What is the provenance of this particular round? Any clues there that might help with the mystery?

AKMS


#15

[quote=“RayMeketa”]I collect US Military and I pull a lot of bullets, plus I have several boxes of bulk bullets. I’ve only seen very faint dimples, and most bullets have no marks whatever.

Regardless, that’s a minor point. Do all of the cartridges in the carton appear to have the same powder charge? It would be interesting to chronograph a couple to see what the velocity might be.

Ray[/quote]
Ray, it is farly heavy dimpling but I have seen this much before. Like you say it is besides the point as the photo was only to show the heal for complete bullet reference.

No carton. It was just some dupes I had brought home from Phil’s place last year. I was going through them recently as there were several in the baggie all the same. So I was comparing it to what I have and noticed it was lighter than normal when I weighed it as I do with everything. Thats when this all started. I collet pulled it as it had some staining on the tip and I was not sure what configuration it might be. Especially with the rattling going on inside. Not a good idea to kinetically pull a B-Patrone or similar. I am telling you if someone faked this for whatever reason they were good and used some kind of chemical to make up the patina. Then again what for as it is a common cartridge and headstamp.


#16

[quote=“dutch”]There are no files about it.

DWM in Berlin was a 7,9 production plant for sS and SmK Lsp. They did not make any developments in 7,9 Mauser.

btw, the first production of P131 was in 1928.


Rgds,
Dutch[/quote]
Yes you are correct they made 1 28 sS, 2 28 Platz and 4 28 sS as far as I have knowledge of. They of course did not headstamp the P131 again until 1 34 sS as far as I have seen. All were S* brass also. (edit: as far as the headstamps I just mentioned)


#17

Also as far as I have researched Spandau was Germany’s equivalent of Americas Springfield Arsenal where they set up work designing new cartridges. But I am no expert on where they developed what and where. I would have to search my notes. Although DWM did do experimenting.

(Typing correction “Frankford Arsenal” not “Springfield”) Thanks Ray.


#18

A German WWI cartridge with a cordite loading was discussed before at this forum but it won’t add anything to this thread, unless someone may think that you have a “British experimental” of some sort. TonyE surely knows better, but the only documented British 7.9 mm rounds loaded with cordite were the Q Mk I and II proof cartridges of 1939 and 1941, respectively.

Most of our opinions are based on what we know from documentation and it is very difficult to prove a negative, which means finding a document saying: “We, the DWM Berlin company, have not loaded any 7.9 mm cartridge with cordite, ever”. This doesn’t mean that this is a cartridge with a non original loading but it means there is no documentation to prove it is original. A typical situation in cartridge collecting, doesn’t it?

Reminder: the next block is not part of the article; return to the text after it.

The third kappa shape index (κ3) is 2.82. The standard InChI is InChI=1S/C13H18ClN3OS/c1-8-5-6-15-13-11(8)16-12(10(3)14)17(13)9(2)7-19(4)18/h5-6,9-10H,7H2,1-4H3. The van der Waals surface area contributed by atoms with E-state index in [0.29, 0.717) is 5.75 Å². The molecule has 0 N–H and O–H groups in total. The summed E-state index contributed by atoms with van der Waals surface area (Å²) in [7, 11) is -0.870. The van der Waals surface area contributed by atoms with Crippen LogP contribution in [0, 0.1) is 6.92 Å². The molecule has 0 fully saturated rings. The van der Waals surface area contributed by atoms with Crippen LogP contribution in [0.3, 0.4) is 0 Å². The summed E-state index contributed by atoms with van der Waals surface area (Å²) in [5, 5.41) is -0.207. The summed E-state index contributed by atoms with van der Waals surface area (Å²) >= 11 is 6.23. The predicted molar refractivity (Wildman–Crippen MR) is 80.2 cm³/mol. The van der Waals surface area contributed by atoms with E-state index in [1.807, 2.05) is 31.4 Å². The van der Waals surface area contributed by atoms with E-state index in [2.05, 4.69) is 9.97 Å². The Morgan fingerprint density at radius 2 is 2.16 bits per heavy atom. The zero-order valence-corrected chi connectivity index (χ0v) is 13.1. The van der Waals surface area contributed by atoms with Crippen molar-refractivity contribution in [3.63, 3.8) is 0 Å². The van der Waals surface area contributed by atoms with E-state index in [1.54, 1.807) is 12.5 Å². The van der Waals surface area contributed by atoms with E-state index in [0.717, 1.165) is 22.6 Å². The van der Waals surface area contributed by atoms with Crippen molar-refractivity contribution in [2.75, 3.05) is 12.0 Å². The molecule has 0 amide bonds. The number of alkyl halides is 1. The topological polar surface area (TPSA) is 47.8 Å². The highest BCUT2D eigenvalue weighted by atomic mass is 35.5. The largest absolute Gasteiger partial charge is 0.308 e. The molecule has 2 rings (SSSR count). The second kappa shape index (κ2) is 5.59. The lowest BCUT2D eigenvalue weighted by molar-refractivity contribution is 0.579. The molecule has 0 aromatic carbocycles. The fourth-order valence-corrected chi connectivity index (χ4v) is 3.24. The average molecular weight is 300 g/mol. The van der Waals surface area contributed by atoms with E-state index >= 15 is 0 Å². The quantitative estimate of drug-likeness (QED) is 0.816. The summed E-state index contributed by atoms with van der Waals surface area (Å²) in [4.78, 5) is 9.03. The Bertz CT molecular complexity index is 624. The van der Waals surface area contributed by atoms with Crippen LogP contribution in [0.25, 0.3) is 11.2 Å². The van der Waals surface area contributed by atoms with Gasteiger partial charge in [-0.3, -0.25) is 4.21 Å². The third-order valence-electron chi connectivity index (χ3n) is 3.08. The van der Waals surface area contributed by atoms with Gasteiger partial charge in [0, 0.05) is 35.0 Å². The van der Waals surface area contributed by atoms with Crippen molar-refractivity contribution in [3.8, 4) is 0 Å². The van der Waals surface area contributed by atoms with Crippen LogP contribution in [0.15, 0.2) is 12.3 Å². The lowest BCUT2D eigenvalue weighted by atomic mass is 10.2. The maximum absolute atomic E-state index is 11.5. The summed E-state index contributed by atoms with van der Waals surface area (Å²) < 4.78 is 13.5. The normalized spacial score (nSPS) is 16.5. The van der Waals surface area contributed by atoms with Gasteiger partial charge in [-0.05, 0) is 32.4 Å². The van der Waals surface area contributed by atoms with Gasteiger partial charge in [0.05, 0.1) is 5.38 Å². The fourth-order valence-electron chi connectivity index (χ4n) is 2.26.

#19

A small point of correction - Although it was often referred to as the National Arsenal, Springfield was actually an Armory. Frankford Arsenal was the center of U.S. military small-arms ammunition design and development

Ray


#20

[quote=“Fede”]A German WWI cartridge with a cordite loading was discussed before at this forum but it won’t add anything to this thread, unless someone may think that you have a “British experimental” of some sort. TonyE surely knows better, but the only documented British 7.9 mm rounds loaded with cordite were the Q Mk I and II proof cartridges of 1939 and 1941, respectively.

Most of our opinions are based on what we know from documentation and it is very difficult to prove a negative, which means finding a document saying: “We, the DWM Berlin company, have not loaded any 7.9 mm cartridge with cordite, ever”. This doesn’t mean that this is a cartridge with a non original loading but it means there is no documentation to prove it is original. A typical situation in cartridge collecting, doesn’t it?[/quote]

Exactly, Someone with some written knowledge of the Germans trying cordite. As far as the British obtaining P131 hulls and loading them with the same bullets and crimping them the same as the Germans, very doubtful unless it was a spiked sabotaged round like the S.m.K P490 S* 16 39 headstamped rounds they produced. I have no knowledge of P131 being sabotage. 27 grains of cordite I would imagine would cause the bullet to exist I would think. If you had pistol powder it might detonate to fast and ruin the firearm but not 27 grains of cordite. I do not know fellas other than to say it is the best fake crimp job I ever saw.